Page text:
Study: Cannabis Helps Patients With Inflammatory Bowel Disease

Study: Cannabis Helps Patients With Inflammatory Bowel Disease

marzo 30, 2020 Desactivado Por admin
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Cannabis “benefits patients with inflammatory bowel disease (IBD),

According to a new study published in the United European Gastroenterology Journal, and epublished by the National Institute of Health.

According to researchers, the objective of the study was to “analyze the effects of CB2 agonist on parameters implicated in gut inflammation and MH [mucosal healing].”

A “CB2 agonist” is something that activates the cannabinoid system – it’s meant to mimic the effects of natural cannabinoids for study purposes.

“Mucosal samples from areas of inflamed/uninflamed colon from 16 patients with IBD were cultured without/with cannabinoid receptor 2 (CB2) agonist (JWH-133, 10 µM, 6 hours (hr)), and analyzed for epithelial/stromal cell proliferation, apoptosis (secretome matrix metalloproteinase 9 (MMP9) activity, which impairs epithelial permeability) and interleukin-8 (IL-8) levels”, states the study.

Researchers found that “Using ex vivo and in vitro human models, we demonstrated that manipulating the cannabinoid system affects colon cells and secretome characteristics that facilitate MH in IBD. ”

The full abstract is below:

BACKGROUND:

Cannabis benefits patients with inflammatory bowel disease (IBD). Cannabinoid receptors are expressed in gut immune cells and in epithelial cells of inflamed guts. Mucosal healing (MH) requires epithelial layer restoration.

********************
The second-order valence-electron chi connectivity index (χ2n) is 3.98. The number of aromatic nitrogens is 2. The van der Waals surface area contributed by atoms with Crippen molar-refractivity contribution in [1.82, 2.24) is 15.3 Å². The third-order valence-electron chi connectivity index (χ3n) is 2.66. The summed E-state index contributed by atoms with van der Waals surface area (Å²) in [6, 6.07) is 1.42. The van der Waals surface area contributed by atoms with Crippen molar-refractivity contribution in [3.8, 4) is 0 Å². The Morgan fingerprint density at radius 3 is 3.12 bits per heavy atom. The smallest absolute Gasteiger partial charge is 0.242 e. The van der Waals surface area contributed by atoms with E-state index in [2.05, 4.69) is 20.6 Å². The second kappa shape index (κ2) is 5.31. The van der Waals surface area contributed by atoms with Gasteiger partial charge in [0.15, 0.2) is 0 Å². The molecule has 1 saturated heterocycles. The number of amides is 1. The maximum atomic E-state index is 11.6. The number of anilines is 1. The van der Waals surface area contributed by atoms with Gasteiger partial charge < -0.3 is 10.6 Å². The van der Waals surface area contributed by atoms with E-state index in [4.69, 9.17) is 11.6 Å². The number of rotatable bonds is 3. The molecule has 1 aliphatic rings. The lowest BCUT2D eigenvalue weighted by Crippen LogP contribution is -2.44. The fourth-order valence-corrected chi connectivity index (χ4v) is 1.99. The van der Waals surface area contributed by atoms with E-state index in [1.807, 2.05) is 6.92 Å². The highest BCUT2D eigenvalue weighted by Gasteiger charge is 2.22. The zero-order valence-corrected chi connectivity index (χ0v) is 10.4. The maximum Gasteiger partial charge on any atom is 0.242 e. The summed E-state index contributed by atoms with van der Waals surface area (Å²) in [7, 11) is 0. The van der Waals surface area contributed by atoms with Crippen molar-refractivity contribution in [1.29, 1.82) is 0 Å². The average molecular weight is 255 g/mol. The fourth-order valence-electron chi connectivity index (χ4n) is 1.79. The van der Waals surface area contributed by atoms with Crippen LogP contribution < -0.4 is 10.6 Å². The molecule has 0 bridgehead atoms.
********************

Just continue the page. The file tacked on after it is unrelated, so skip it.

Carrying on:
OBJECTIVE:

To analyze the effects of CB2 agonist on parameters implicated in gut inflammation and MH.

METHODS:

Mucosal samples from areas of inflamed/uninflamed colon from 16 patients with IBD were cultured without/with cannabinoid receptor 2 (CB2) agonist (JWH-133, 10 µM, 6 hours (hr)), and analyzed for epithelial/stromal cell proliferation, apoptosis (secretome matrix metalloproteinase 9 (MMP9) activity, which impairs epithelial permeability) and interleukin-8 (IL-8) levels (n = 5-9). In addition, Caco-2 (colon carcinoma epithelial cells) were cultured with biopsy secretomes (48 hr), and analyzed for phenotype and protein markers of proliferation (proliferating cell nuclear antigen), autophagy (LC3IIB) and permeability (Zonula occludens-1) (n = 4-6).

RESULTS:

Uninflamed tissue had higher epithelial proliferation (Ki67: 50%↑, p < 0.05), and reduced secretome MMP9 activity and IL-8 levels (>50%↓, p < 0.05) compared to inflamed tissue. Treatment with CB2 agonist had no effect on epithelial apoptosis, but increased epithelial Ki67 expression (25%), and reduced secretome MMP9 and IL-8 levels in inflamed biopsies. Secretomes of CB2-treated biopsies increased Caco-2 number, migration, proliferating cell nuclear antigen and LC3IIB expression (all, p < 0.05), but had no effect on ZO-1.

CONCLUSION:

Using ex vivo and in vitro human models, we demonstrated that manipulating the cannabinoid system affects colon cells and secretome characteristics that facilitate MH in IBD.

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